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Digital Archive International History Declassified

February, 1980

POLISH RECORD OF SOVIET ALLIANCE MEETING IN MOSCOW, FEBRUARY 1980

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    Discusses the growing aggression seen in China and the effects of its closer relationship with the United States.
    "Polish Record of Soviet alliance Meeting in Moscow, February 1980," February, 1980, History and Public Policy Program Digital Archive, Archive of Modern Records, Warsaw (AAN), KC PZPR, XIA/620. Obtained and translated for CWIHP by Malgorzata K. Gnoinska. https://digitalarchive.wilsoncenter.org/document/113328
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On February 26, 1980, a meeting took place in Moscow of the representatives of fraternal parties of six socialist countries…including the heads of International Departments of these parties…The meeting was devoted to the international situation and conclusions emanating from it…

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…All delegations took a uniform position on Beijing's policy.

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[Excerpts from the statement of the Polish representative, Andrzej Werblan]

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7. Imperialist policies have intensified in the area of armament and tensions and have found a clear and loyal ally in China. Currently, the PRC leadership is conducting an open course of aggression. The most vivid reflection of this is [the PRC's] attack on the Socialist Republic of Vietnam. Currently, China cooperates with organizing a military diversion against the progressive government of Afghanistan. We fully agree with Soviet comrades' assessment of Beijing's politics. We see the need to actively unmask, and especially to reveal to the public, the damaging aspects of the alliance between Beijing and the cold war forces of the United States and the FRG. Recently, we have developed a pretty good [study] center to investigate these issues which will provide materials for the ideological and propaganda work.

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[Excerpts from the statement of Boris Ponomarov]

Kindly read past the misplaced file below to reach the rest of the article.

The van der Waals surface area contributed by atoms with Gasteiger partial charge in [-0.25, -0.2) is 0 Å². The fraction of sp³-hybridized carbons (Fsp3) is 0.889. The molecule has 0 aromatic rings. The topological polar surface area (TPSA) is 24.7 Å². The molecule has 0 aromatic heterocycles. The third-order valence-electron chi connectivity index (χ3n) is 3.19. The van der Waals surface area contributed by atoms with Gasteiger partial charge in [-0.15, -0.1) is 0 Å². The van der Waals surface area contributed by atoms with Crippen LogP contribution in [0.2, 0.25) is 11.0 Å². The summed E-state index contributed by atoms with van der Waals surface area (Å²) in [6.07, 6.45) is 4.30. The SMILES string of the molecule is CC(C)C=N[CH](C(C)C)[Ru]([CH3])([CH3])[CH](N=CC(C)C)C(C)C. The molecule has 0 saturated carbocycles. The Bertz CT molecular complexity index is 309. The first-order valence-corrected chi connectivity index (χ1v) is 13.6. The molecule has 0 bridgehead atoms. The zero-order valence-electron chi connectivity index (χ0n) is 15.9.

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The US decisions to restore the most favored nation status to China could lead to accelerated economic ties between China and the US…The most important thing is that the US is ready to increasingly sell strategic goods to China. All of this, in addition to a slew of political and diplomatic contacts, testifies to Washington and Beijing's willingness and intentions to coordinate their efforts which go against détente, the socialist commonwealth, and the national-liberation movement.

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…China aspires to take as much advantage as possible from the current world situation. Their leadership is clearly not interested in improving relations with the USSR. The talks in Moscow fully reflect this trend. The goals we may have reached on single issues, do not provide any basis for future progress in our relations with the PRC.

In China, another round of a harsh internal power struggle has matured and will transform into a great card shuffle in the army, party, and administration. According to our information, Deng Xiaoping's group, which is supported by the West, has currently the advantage. We cannot exclude the possibility of that the West is directly influencing the power struggle in Beijing. We can clearly conclude, however, that the Chinese leadership is not going to improve its policies toward socialist countries. This also means that Beijing will repay the West for their support with a dogged anti-Sovietism. We should thus pay special attention to providing assistance in all areas to Vietnam, Laos, and Cambodia, as well as jointly and strongly counter Beijing's attempts to undermine these countries' positions and fuel the military conflict in Indochina…

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